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To investigate the expression of CK2 subunits, and CK2 effects on NF-κB and TP53 mediated signal activation and gene expression, the malignant phenotype, and chemosensitivity in head and neck squamous cell carcinoma (HNSCC) in vitro and in vivo.
Protein expression of CK2 subunits was investigated by Western blot and immunohistochemistry. CK2 subunits were knocked down by siRNA, and NF-κB activation was examined using DNA binding, Western blot, and luciferase reporter assays. Gene expression was measured by quantitative RT-PCR. Cell growth, survival, motility, and sensitivity to cisplatin were measured by MTT, flow cytometry and migration assays. In vivo targeting of CK2α/α′ in HNSCC xenograft models was achieved using anti-CK2α/α′ oligodeoxynucleotide (ODN) encapsulated in sub-50 nm tenfibgen nanocapsules.
CK2 subunit proteins were overexpressed in HNSCC lines and tissues. Knockdown of CK2 subunits differentially inhibited IκBα degradation, NF-κB nuclear localization, phosphorylation, DNA binding, and reporter activity. CK2 subunits modulated gene expression and the malignant phenotype involved in cell cycle and migration, while CK2α is critical to promote proliferation, anti-apoptosis and cisplatin resistance in vitro. Further, in vivo delivery of anti-CK2α/α′ ODN nanocapsules significantly suppressed tumor growth in HNSCC xenograft models, in association with modulation of CK2 and NF-κB regulated molecules, TP53 family proteins, and induction of apoptosis.
Our study reveals a novel role of CK2 in co-regulating NF-κB activation, and TP53/p63 expression, and downstream gene expression. Downregulation of CK2 in HNSCC models in vitro and in vivo demonstrates antitumor effects as well as sensitization to cisplatin.
Protein kinase CK2 (formerly Casein Kinase 2 or II) is a highly conserved and ubiquitous protein serine/threonine kinase. It consists of catalytic subunits (42 kDa α, 38 kDa α′) and a regulatory subunit (28 kDa β), producing holoenzyme structures linking the catalytic subunits through the β subunit into α2β2, αα′β2, or α′2β2 tetramers (1–4). Because CK2 has a large number of potential substrates, it plays an important functional role in numerous disease processes, including cancer, where it has been found to be dysregulated in all cancers examined (2, 3, 5, 6). CK2 is diffusely localized to both the nuclear and cytoplasmic compartments in normal cells, whereas, in cancer cells the kinase localization is more intense in the nuclear compartment (3, 6). Further, the various subunits in cancer cells can be differentially distributed (2, 7). CK2 has long been implicated in cell proliferation and differentiation; however, subsequent studies have demonstrated that CK2 is also a potent suppressor of apoptosis (5, 8), thus providing an important link of the kinase to the critical phenotypic hallmarks of malignancy (9).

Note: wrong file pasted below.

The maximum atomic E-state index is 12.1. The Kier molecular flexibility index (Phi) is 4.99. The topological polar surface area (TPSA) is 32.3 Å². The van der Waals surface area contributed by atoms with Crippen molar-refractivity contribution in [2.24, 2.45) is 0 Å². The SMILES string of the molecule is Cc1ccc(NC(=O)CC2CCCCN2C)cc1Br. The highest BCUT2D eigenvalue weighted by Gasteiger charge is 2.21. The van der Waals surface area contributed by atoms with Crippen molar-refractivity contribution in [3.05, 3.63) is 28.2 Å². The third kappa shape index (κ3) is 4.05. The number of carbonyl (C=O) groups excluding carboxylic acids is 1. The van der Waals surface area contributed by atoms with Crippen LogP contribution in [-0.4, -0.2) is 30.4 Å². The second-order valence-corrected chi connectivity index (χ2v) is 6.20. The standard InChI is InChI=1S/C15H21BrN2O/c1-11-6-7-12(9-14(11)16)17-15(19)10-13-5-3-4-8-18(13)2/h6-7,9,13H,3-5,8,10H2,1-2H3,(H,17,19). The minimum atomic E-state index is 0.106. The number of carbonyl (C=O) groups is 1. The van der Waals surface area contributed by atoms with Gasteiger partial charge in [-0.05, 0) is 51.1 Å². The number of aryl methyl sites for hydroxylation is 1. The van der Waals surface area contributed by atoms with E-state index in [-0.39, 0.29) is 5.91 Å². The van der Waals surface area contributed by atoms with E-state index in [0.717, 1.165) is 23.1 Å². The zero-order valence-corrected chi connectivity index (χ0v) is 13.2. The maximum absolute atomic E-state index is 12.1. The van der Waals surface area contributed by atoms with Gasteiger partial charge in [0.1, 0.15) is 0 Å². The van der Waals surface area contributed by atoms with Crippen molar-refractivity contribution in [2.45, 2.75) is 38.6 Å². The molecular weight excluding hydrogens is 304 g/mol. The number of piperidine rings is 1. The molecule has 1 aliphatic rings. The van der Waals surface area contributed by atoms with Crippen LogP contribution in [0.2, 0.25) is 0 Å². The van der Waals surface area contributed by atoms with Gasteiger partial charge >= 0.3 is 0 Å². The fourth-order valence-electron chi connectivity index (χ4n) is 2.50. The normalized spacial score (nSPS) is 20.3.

Previous work has shown that CK2 is highly elevated in head and neck squamous cell carcinoma (HNSCC) and its elevation is linked to disease status and prognosis in patients (3, 6, 10, 11). Elevated levels of CK2 in tumor specimens have been suggested to serve as a marker of the disease severity in different cancers including HNSCC (3, 10, 11). Indeed, immunohistochemistry analysis of CK2 signal compared with that of Ki-67 in HNSCC suggested that CK2 was not only elevated in the proliferating edge of the tumor but also throughout the tissue section reflecting a state of dysregulation (3). Further, the relative increase in nuclear distribution and association with chromatin by CK2α observed in HNSCC suggests these subunits may have differential functional roles in the cytoplasm and nucleus in cancer. In this regard, it is noteworthy that the most prominent signaling of CK2 in response to altered growth is observed in the nuclear matrix compartment of the cell (5, 6, 8).
CK2 is known to have a large number of potential substrates (12), and it is one of several kinases involved in the activation of Nuclear Factor-kappaB (NF-κB), a transcription factor that controls many genes associated with proliferation, anti-apoptosis, angiogenesis, invasion, and resistance to therapies in cancer (13). NF-κB is comprised of hetero- or homodimers from 5 different subunits, RELA (p65), NF-κB1 (p50), NF-κB2, cREL, and RELB. The p65/p50 complex is involved in the canonical NF-κB pathway activated by cytokines like Tumor Necrosis Factor (TNF)-α. Under the stimulation of upstream signaling, a trimeric Inhibitor-kappaB Kinase (IKK) phosphorylates IκBs, the inhibitor of NF-κB, leading to IκB proteasomal degradation and releasing IκB bound NF-κB p65 and p50 complex to nuclear translocation and DNA binding (14). Previously, we established that NF-κB is aberrantly activated in cell lines and tumor specimens from patients with HNSCC (15, 16). We demonstrated that CK2 contributes to aberrant NF-κB activation through a novel mechanism involving IKKβ (17). In addition, CK2 has been shown to directly phosphorylate the COOH-terminal PEST domain of IκBα (18), as well as p65 (19, 20). Phosphorylation of the IκBα PEST domain enhances proteasome degradation, while direct phosphorylation of the p65 subunit is necessary to activate and alter its transcriptional activity (14).
NF-κB is an important regulator of a broad program of genes that promote cell proliferation, survival, migration, inflammation and angiogenesis, critical in the malignant phenotype (13, 15, 16, 21). Activation of the NF-κB subunit RELA/p65 and a related gene cluster is linked with repressed tumor suppressor TP53 mRNA and protein expression in a subset of HNSCC (21, 22). In addition, CK2 has been identified as an upstream kinase involved in post-translational modification of TP53 phosphorylation and function (23, 24). These observations lead us to hypothesize that CK2 could be a critical regulatory node affecting both NF-κB and TP53 pathways, and promoting the malignant phenotype and progression.